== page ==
P5. Do you recommend emptying the eggs or not?I advise emptying the eggs--I know its not traditional, but I think you just have so many more options for displaying the eggs when they're empty (besides which, I've had a LOT of eggs explode in the middle of the night, and that is one smell I can do without!)
P6. Which comes first, varnishing or emptying?I always recommend putting at least one coat of varnish on, and letting it completely dry, before emptying the egg. The reason is, that when you empty the egg, and have to rinse it out under the tap, the water and the egg gook from inside will tend to fade the dye away (and never evenly, so it looks quite awful). The one coat of varnish protects the shell from this happening. You might get a little ring of faded dye where your egg blowing device was, this can be easily corrected by using a waterproof permanent marker on it, then varnishing the egg again.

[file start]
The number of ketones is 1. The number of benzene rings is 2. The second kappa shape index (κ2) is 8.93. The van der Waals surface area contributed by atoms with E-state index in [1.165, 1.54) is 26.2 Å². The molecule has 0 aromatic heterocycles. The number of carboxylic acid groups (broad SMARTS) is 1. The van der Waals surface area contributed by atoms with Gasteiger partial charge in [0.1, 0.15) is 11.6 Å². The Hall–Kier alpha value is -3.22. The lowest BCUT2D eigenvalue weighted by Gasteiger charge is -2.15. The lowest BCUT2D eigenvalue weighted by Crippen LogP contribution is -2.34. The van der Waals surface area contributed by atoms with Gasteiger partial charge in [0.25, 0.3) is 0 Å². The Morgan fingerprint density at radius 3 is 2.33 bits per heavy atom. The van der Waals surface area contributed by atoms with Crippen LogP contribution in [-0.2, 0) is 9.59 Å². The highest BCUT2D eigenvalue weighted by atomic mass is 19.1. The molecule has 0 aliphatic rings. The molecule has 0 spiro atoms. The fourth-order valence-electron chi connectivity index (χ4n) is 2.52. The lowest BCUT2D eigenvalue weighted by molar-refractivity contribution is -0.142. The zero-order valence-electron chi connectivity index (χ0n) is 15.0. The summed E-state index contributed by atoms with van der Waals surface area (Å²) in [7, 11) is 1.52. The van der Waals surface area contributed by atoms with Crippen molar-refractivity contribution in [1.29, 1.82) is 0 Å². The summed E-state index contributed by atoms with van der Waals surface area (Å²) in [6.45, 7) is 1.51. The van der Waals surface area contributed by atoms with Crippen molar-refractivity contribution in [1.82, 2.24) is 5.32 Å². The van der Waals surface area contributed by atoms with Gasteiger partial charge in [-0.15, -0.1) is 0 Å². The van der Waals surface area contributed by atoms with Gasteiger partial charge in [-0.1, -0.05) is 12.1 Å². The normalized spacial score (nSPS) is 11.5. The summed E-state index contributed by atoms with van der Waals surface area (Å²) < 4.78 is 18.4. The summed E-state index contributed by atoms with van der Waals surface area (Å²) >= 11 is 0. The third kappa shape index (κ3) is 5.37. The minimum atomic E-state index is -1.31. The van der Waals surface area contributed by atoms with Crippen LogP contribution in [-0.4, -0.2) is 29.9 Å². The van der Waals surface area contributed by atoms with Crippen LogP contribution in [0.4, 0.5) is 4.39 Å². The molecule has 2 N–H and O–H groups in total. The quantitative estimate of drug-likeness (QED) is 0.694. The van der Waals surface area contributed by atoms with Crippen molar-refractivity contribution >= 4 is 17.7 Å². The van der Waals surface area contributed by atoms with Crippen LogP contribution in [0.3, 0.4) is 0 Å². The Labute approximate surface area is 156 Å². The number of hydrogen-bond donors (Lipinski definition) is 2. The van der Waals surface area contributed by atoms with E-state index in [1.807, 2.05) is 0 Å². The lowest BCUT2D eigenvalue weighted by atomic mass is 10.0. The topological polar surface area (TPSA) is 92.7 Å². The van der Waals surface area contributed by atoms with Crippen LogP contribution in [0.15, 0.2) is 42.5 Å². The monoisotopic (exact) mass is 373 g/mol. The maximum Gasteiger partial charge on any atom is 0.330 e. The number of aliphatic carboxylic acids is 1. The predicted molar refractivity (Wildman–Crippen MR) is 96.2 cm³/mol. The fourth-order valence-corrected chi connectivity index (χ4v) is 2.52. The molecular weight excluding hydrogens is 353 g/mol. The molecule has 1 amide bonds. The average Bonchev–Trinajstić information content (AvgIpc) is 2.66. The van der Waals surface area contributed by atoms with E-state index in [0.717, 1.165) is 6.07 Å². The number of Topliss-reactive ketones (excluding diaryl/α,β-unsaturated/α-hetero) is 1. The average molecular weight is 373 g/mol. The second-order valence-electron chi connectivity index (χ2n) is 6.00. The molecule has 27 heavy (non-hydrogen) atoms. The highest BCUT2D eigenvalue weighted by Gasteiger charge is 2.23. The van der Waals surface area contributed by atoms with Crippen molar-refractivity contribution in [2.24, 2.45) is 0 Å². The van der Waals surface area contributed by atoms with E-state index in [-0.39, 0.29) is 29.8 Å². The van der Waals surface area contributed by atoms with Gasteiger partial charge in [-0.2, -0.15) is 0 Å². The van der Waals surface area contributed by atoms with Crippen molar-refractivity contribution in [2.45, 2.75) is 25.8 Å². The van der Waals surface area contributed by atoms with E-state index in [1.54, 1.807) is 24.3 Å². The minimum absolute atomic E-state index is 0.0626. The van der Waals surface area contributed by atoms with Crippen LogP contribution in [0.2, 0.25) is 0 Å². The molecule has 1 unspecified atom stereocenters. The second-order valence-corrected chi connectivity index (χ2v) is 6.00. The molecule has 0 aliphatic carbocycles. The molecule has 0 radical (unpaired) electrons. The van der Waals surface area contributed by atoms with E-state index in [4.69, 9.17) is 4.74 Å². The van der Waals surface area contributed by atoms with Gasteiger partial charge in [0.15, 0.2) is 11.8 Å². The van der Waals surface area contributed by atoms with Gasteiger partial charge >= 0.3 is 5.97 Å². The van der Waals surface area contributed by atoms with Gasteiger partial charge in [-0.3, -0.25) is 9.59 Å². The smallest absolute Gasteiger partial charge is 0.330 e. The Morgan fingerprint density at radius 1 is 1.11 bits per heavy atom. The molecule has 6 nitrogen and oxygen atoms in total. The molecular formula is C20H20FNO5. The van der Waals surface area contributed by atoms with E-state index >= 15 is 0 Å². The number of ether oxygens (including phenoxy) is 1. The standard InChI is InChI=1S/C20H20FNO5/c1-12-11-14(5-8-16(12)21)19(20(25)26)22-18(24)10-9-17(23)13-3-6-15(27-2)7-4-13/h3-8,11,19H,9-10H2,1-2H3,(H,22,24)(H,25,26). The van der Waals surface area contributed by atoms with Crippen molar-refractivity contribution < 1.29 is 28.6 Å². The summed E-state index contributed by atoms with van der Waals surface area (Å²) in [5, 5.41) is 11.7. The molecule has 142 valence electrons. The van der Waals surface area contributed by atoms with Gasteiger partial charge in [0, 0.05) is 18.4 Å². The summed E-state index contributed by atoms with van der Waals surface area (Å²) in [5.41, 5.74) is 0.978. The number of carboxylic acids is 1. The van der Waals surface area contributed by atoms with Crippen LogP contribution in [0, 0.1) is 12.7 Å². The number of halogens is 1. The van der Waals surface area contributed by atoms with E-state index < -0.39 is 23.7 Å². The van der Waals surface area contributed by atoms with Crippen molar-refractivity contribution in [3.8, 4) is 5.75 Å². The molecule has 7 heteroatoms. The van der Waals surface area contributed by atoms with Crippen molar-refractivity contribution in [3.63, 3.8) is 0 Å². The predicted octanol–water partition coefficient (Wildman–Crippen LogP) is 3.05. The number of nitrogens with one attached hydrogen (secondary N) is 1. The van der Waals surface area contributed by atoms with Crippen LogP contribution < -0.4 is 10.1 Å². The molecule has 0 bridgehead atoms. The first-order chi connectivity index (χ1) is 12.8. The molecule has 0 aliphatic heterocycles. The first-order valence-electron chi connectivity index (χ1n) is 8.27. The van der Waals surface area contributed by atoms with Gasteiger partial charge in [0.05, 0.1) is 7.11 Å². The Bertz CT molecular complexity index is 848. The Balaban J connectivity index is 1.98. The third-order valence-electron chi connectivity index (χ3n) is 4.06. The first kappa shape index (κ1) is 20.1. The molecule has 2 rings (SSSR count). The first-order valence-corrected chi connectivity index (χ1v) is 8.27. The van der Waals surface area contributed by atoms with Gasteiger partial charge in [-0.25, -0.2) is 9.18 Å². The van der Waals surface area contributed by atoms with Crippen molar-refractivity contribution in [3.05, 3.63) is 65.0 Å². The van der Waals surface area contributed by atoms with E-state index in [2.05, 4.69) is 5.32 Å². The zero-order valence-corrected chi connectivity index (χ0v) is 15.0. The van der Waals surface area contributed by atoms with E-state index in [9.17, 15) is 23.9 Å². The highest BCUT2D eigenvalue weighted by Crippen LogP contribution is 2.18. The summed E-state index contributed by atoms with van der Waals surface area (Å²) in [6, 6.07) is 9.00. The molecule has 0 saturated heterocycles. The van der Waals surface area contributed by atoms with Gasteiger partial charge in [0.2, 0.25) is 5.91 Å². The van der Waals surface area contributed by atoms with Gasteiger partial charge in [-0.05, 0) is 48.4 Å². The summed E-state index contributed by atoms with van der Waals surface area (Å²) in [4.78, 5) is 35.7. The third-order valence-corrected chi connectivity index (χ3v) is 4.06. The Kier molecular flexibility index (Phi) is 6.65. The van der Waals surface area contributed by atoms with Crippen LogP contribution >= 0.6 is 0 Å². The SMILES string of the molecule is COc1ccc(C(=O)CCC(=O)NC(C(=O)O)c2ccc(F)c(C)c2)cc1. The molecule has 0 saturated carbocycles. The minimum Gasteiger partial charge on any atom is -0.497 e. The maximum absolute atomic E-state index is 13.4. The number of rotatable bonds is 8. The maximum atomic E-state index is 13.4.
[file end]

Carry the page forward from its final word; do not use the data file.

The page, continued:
P7. How do you get a perfect sheen when varnishing the egg?Please check out my Hints and Tricks page for the answer.
P8. What is an orange wash?Please check out my Supplies You'll Need page for the answer.
P9. What is the basic color order I should dye my egg in?The order is basically: White, Yellow, Gold, Light Green, Light Blue, Turquoise, Orange, Brown (if you want it lighter), Brick (if you want it lighter), Pink, Bright Red (Scarlet), Red (Cherry), Brown (if you want it darker), Brick (if you want it darker), Dark Red.
Final colors: Black, Purple, Royal Blue, and Dark Green.
Generally speaking, the colors go from light to dark. I put light green before light blue because I have noticed (and others have commented to me about it as well) that the colors seem to turn out better if you do it in that order. The brown and brick turn out darker and richer if you do them after the reds, but they might fade too much into the background if you end the egg in black after that (because they are so dark at that point, there isn't much to differentiate them). The dark green, purple, and royal blue are best used as final colors (because, again, they don't differentiate well against the black). Dark red can also be used as a final color. Of course, things are a little different again if you are bleaching the egg. In that case, you start with yellow, not white.